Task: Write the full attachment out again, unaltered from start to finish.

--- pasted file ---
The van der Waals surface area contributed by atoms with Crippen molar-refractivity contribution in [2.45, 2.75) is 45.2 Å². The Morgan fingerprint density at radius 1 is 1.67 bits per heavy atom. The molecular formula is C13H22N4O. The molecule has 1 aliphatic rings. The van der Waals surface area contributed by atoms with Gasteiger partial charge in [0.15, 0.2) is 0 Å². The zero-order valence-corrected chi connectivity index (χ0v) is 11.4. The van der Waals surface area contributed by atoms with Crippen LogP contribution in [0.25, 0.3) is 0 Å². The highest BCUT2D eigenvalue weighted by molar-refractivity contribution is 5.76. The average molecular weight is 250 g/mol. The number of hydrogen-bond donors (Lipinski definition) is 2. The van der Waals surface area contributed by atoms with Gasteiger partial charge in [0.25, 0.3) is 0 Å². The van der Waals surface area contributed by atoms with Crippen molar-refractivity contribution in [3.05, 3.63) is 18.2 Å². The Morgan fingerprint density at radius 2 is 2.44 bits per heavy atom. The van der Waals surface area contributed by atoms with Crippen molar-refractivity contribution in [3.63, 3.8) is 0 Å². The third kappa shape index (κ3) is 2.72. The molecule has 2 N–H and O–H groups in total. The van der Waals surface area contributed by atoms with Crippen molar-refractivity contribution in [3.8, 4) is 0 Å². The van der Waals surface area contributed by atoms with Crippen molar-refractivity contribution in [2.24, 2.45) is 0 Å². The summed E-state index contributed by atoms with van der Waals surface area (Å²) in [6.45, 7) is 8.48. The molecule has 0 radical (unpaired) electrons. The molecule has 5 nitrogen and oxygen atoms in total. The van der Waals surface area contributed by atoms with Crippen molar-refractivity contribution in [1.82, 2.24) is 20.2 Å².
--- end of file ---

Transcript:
The van der Waals surface area contributed by atoms with Crippen molar-refractivity contribution in [2.45, 2.75) is 45.2 Å². The Morgan fingerprint density at radius 1 is 1.67 bits per heavy atom. The molecular formula is C13H22N4O. The molecule has 1 aliphatic rings. The van der Waals surface area contributed by atoms with Gasteiger partial charge in [0.15, 0.2) is 0 Å². The zero-order valence-corrected chi connectivity index (χ0v) is 11.4. The van der Waals surface area contributed by atoms with Crippen LogP contribution in [0.25, 0.3) is 0 Å². The highest BCUT2D eigenvalue weighted by molar-refractivity contribution is 5.76. The average molecular weight is 250 g/mol. The number of hydrogen-bond donors (Lipinski definition) is 2. The van der Waals surface area contributed by atoms with Gasteiger partial charge in [0.25, 0.3) is 0 Å². The van der Waals surface area contributed by atoms with Crippen molar-refractivity contribution in [3.05, 3.63) is 18.2 Å². The Morgan fingerprint density at radius 2 is 2.44 bits per heavy atom. The van der Waals surface area contributed by atoms with Crippen molar-refractivity contribution in [3.63, 3.8) is 0 Å². The third kappa shape index (κ3) is 2.72. The molecule has 2 N–H and O–H groups in total. The van der Waals surface area contributed by atoms with Crippen molar-refractivity contribution in [3.8, 4) is 0 Å². The van der Waals surface area contributed by atoms with Crippen molar-refractivity contribution in [2.24, 2.45) is 0 Å². The summed E-state index contributed by atoms with van der Waals surface area (Å²) in [6.45, 7) is 8.48. The molecule has 0 radical (unpaired) electrons. The molecule has 5 nitrogen and oxygen atoms in total. The van der Waals surface area contributed by atoms with Crippen molar-refractivity contribution in [1.82, 2.24) is 20.2 Å².